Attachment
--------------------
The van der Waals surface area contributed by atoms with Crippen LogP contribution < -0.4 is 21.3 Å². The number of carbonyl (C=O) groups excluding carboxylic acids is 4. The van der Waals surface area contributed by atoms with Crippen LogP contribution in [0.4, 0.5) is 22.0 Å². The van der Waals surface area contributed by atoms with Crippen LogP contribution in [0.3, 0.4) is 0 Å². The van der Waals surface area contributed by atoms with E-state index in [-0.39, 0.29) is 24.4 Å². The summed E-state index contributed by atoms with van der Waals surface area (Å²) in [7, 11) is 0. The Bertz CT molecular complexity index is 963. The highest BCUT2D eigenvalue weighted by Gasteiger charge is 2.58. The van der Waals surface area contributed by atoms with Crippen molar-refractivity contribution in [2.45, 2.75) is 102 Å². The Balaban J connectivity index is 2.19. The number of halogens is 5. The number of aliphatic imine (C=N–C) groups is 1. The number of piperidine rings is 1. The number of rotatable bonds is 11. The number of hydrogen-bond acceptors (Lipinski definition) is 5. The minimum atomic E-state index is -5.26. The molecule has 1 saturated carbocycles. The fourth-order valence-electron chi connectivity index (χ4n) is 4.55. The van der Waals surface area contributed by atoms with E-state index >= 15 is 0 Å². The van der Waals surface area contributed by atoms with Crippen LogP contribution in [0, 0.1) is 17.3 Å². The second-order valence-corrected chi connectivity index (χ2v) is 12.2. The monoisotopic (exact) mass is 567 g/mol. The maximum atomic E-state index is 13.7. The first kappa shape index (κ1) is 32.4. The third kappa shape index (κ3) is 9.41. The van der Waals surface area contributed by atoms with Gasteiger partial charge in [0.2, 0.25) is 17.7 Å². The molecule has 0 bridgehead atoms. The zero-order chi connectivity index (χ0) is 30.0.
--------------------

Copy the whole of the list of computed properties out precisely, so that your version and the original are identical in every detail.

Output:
The van der Waals surface area contributed by atoms with Crippen LogP contribution < -0.4 is 21.3 Å². The number of carbonyl (C=O) groups excluding carboxylic acids is 4. The van der Waals surface area contributed by atoms with Crippen LogP contribution in [0.4, 0.5) is 22.0 Å². The van der Waals surface area contributed by atoms with Crippen LogP contribution in [0.3, 0.4) is 0 Å². The van der Waals surface area contributed by atoms with E-state index in [-0.39, 0.29) is 24.4 Å². The summed E-state index contributed by atoms with van der Waals surface area (Å²) in [7, 11) is 0. The Bertz CT molecular complexity index is 963. The highest BCUT2D eigenvalue weighted by Gasteiger charge is 2.58. The van der Waals surface area contributed by atoms with Crippen molar-refractivity contribution in [2.45, 2.75) is 102 Å². The Balaban J connectivity index is 2.19. The number of halogens is 5. The number of aliphatic imine (C=N–C) groups is 1. The number of piperidine rings is 1. The number of rotatable bonds is 11. The number of hydrogen-bond acceptors (Lipinski definition) is 5. The minimum atomic E-state index is -5.26. The molecule has 1 saturated carbocycles. The fourth-order valence-electron chi connectivity index (χ4n) is 4.55. The van der Waals surface area contributed by atoms with E-state index >= 15 is 0 Å². The van der Waals surface area contributed by atoms with Crippen LogP contribution in [0, 0.1) is 17.3 Å². The second-order valence-corrected chi connectivity index (χ2v) is 12.2. The monoisotopic (exact) mass is 567 g/mol. The maximum atomic E-state index is 13.7. The first kappa shape index (κ1) is 32.4. The third kappa shape index (κ3) is 9.41. The van der Waals surface area contributed by atoms with Gasteiger partial charge in [0.2, 0.25) is 17.7 Å². The molecule has 0 bridgehead atoms. The zero-order chi connectivity index (χ0) is 30.0.